Mozilla is fighting the man. The browser giant told U.S. Immigration and Customs Enforcement that it would not remove MafiaaFire from its add-on offerings.
MafiaaFire assists users in circumventing ICE’s efforts to displace websites accused of piracy. Mozilla’s general counsel, Harvey Anderson, kicked up dust by posting about the company’s approach to such government requests, invoking the 'C' word – censorship.
The ICE has been actively working with media and entertainment companies to seize domain names of websites accused of engaging in online piracy. The practice allows government officials to avoid formal litigation procedures and instead compels websites to relocate to another URL. MafiaaFire is not a piracy add-on, however, it simply helps its users by forwarding them to where sites have gone after being evicted.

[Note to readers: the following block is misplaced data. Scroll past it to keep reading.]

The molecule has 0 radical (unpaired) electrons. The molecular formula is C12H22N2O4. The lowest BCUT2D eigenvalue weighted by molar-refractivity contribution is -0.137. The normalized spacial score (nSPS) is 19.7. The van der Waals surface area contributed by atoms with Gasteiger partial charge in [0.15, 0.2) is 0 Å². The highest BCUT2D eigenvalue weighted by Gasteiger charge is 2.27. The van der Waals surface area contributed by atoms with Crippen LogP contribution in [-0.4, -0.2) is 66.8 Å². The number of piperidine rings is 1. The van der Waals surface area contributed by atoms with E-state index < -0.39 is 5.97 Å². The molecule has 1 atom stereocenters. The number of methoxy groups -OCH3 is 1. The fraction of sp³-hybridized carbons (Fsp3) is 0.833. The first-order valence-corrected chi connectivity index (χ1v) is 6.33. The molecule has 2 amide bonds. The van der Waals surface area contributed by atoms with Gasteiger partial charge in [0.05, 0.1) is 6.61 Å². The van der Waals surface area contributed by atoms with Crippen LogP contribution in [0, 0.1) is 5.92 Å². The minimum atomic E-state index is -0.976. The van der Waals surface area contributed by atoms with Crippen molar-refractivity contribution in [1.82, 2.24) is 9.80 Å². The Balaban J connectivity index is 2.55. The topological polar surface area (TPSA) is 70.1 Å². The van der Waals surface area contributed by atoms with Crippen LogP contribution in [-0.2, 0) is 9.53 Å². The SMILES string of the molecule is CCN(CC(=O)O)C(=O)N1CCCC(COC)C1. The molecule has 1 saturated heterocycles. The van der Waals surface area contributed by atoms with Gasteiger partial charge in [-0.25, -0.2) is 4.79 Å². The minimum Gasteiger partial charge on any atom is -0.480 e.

ICE’s actions have raised eyebrows in a world where Internet freedoms are ardently protected. Anderson said Mozilla has a policy of compliance in responding to legal mandates, however the ICE’s seizure seems to be lacking sound legal backing. Instead of ignoring the request, Anderson asked authorities a series of questions in order to weigh the request's legality. The ICE never responded to the inquiry.
“One of the fundamental issues here is under what conditions do intermediaries accede to government requests that have a censorship effect and which may threaten the open Internet,” Anderson said.